The John F. Kennedy X-rays: The saga of the largest "Metallic fragment"

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Purpose—To solve the mystery of the 6.5 mm "metallic" object on President John F. Kennedy’s anterior-posterior (AP) skull X-ray. This image was not seen or reported during the official autopsy on November 22, 1963, but first appeared in the historical record in 1968 with the release of the Clark Panel Report.

Methods—On nine separate days, once with Dr. Cyril Wecht (former president of the American Academy of Forensic Science), I examined the John F. Kennedy (JFK) artifacts at the National Archives. Hundreds of optical density measurements were made from the (supposed) original skull X-rays, with a specific focus on the 6.5 mm object that lies within JFK’s right orbit on the AP skull X-ray.

Results—This essay explains (and demonstrates) how X-ray alteration was feasible in 1963, and identifies a candidate for this darkroom work. Hundreds of optical density data points (presented in graphical form here) expose the paradoxes of this 6.5 mm image. In addition, the phantom image (of an authentic bullet fragment), seen inside the 6.5 object, is consistent with a double exposure in the X-ray darkroom.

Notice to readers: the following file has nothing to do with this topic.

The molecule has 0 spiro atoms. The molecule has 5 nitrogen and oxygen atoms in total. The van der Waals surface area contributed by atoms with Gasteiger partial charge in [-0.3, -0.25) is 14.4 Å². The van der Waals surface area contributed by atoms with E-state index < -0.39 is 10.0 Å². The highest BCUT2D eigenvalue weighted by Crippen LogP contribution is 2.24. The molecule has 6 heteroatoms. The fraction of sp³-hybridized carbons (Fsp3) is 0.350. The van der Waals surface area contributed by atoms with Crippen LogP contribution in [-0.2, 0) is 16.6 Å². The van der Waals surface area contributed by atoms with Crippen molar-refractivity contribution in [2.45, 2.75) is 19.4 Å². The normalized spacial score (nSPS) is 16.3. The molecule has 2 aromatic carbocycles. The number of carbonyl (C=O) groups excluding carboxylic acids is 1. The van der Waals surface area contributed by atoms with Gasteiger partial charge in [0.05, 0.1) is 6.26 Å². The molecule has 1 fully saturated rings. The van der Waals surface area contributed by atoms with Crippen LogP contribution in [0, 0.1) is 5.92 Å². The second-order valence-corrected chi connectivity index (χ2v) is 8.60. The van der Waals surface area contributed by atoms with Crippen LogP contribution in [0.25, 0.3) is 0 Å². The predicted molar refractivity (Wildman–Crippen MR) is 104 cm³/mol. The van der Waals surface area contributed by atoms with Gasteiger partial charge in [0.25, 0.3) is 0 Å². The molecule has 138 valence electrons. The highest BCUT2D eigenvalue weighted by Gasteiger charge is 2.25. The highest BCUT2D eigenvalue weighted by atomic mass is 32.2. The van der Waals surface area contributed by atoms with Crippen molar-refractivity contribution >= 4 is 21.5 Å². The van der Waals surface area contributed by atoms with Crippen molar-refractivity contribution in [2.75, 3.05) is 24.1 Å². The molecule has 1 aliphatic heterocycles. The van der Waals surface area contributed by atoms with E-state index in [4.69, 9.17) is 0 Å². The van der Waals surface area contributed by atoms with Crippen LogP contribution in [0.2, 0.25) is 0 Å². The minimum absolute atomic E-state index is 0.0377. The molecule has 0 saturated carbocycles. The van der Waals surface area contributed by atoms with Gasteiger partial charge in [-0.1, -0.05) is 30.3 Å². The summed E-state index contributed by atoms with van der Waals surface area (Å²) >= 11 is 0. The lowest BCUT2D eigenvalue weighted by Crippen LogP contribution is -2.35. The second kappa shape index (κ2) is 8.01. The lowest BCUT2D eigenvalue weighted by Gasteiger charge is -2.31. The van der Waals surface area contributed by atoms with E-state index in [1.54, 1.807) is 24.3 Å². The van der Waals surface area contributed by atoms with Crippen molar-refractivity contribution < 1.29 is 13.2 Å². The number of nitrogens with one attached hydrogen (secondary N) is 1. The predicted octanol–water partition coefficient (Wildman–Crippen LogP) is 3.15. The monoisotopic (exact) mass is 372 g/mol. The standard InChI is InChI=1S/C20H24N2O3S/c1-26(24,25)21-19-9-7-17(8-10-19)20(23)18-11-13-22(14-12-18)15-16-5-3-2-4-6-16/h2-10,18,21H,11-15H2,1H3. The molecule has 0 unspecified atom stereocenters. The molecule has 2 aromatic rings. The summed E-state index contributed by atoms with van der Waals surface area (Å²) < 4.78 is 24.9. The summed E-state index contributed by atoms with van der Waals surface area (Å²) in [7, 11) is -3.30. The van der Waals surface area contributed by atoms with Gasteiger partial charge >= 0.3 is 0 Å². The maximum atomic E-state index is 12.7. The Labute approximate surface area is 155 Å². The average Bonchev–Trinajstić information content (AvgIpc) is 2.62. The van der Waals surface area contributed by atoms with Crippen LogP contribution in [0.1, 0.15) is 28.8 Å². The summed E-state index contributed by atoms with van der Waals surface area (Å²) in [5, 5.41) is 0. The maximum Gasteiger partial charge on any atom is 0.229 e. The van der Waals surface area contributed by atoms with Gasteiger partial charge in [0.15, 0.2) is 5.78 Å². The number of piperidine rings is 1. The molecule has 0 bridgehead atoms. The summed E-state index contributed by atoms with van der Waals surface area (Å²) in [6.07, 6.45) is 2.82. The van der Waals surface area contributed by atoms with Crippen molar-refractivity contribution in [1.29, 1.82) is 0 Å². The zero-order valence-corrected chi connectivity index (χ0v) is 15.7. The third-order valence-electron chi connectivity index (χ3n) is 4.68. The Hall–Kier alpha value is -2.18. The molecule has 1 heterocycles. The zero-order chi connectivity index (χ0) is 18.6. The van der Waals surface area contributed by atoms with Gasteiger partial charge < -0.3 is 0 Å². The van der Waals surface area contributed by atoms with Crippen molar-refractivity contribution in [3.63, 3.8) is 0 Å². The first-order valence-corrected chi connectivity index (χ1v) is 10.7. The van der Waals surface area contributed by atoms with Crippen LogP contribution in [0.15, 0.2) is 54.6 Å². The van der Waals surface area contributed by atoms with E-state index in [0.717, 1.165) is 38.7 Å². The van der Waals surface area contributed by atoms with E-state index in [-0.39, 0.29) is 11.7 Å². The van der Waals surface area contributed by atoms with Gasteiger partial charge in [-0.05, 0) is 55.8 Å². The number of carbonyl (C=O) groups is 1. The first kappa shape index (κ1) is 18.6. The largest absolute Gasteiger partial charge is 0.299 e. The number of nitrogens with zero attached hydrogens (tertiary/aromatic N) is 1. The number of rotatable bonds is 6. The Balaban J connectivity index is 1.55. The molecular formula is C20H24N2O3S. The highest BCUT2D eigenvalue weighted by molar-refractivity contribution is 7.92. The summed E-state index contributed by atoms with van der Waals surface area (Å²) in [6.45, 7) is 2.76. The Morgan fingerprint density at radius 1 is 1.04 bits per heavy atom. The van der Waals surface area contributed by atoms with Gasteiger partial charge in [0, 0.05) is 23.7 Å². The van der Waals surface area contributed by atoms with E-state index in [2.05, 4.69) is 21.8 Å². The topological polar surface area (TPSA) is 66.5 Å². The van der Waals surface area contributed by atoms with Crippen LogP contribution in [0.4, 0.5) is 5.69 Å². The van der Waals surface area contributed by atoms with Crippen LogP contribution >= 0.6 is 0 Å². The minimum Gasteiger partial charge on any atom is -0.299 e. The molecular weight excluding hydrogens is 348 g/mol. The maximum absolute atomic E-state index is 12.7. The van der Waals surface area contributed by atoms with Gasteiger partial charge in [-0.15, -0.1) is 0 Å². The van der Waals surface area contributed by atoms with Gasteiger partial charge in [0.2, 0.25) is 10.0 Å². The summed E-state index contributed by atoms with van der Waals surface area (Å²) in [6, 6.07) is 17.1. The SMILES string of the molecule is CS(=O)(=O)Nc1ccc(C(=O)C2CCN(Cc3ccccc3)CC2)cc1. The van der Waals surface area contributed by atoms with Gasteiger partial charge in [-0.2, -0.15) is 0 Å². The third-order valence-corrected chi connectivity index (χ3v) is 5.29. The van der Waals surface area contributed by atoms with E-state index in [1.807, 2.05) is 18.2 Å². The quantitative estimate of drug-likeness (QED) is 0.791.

Discussion/Conclusion—This mysterious 6.5 mm image was (secretly) added to the original X-ray via a second exposure. The alteration of the AP X-ray was likely completed shortly after the autopsy. Its proximate purpose was to implicate Lee Harvey Oswald and his supposed 6.5 mm Mannlicher-Carcano carbine, to the exclusion of any other suspect, and thereby to rule out a possible conspiracy. The ultimate purpose for such a forgery is left to the historians.

Article Details

How to Cite
MANTIK, DAVID WAYNE. The John F. Kennedy X-rays: The saga of the largest "Metallic fragment". Medical Research Archives, [S.l.], n. 3, june 2015. ISSN 2375-1924. Available at: <>. Date accessed: 23 apr. 2024.
JFK, AP X-ray, 6.5 mm, optical density, double exposure, phantom effect, autopsy, conspiracy, John Kennedy, John Ebersole, James Humes, John Fitzpatrick,
Research Articles


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